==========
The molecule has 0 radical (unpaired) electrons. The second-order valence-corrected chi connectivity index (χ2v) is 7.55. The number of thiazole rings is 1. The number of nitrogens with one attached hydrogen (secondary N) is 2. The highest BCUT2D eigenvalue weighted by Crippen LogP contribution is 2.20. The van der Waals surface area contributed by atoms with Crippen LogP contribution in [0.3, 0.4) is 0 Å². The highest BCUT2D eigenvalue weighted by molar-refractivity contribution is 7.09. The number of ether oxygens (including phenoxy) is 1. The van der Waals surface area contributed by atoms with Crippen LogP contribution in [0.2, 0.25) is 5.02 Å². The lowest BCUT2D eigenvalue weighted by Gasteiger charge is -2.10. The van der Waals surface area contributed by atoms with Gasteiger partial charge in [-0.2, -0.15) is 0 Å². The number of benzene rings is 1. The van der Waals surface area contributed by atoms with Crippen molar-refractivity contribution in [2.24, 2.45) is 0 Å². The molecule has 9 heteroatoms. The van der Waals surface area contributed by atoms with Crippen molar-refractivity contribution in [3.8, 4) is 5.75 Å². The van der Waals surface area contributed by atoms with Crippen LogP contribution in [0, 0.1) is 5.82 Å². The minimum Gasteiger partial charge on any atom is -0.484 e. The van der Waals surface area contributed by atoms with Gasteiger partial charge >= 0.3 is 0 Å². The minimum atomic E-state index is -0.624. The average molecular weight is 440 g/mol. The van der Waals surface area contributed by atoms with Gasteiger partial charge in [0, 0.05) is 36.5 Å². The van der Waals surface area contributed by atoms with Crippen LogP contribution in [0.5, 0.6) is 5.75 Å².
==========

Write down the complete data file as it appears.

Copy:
The molecule has 0 radical (unpaired) electrons. The second-order valence-corrected chi connectivity index (χ2v) is 7.55. The number of thiazole rings is 1. The number of nitrogens with one attached hydrogen (secondary N) is 2. The highest BCUT2D eigenvalue weighted by Crippen LogP contribution is 2.20. The van der Waals surface area contributed by atoms with Crippen LogP contribution in [0.3, 0.4) is 0 Å². The highest BCUT2D eigenvalue weighted by molar-refractivity contribution is 7.09. The number of ether oxygens (including phenoxy) is 1. The van der Waals surface area contributed by atoms with Crippen LogP contribution in [0.2, 0.25) is 5.02 Å². The lowest BCUT2D eigenvalue weighted by Gasteiger charge is -2.10. The van der Waals surface area contributed by atoms with Gasteiger partial charge in [-0.2, -0.15) is 0 Å². The number of benzene rings is 1. The van der Waals surface area contributed by atoms with Crippen molar-refractivity contribution in [2.24, 2.45) is 0 Å². The molecule has 9 heteroatoms. The van der Waals surface area contributed by atoms with Crippen molar-refractivity contribution in [3.8, 4) is 5.75 Å². The van der Waals surface area contributed by atoms with Crippen LogP contribution in [0, 0.1) is 5.82 Å². The minimum Gasteiger partial charge on any atom is -0.484 e. The van der Waals surface area contributed by atoms with Gasteiger partial charge >= 0.3 is 0 Å². The minimum atomic E-state index is -0.624. The average molecular weight is 440 g/mol. The van der Waals surface area contributed by atoms with Gasteiger partial charge in [0, 0.05) is 36.5 Å². The van der Waals surface area contributed by atoms with Crippen LogP contribution in [0.5, 0.6) is 5.75 Å².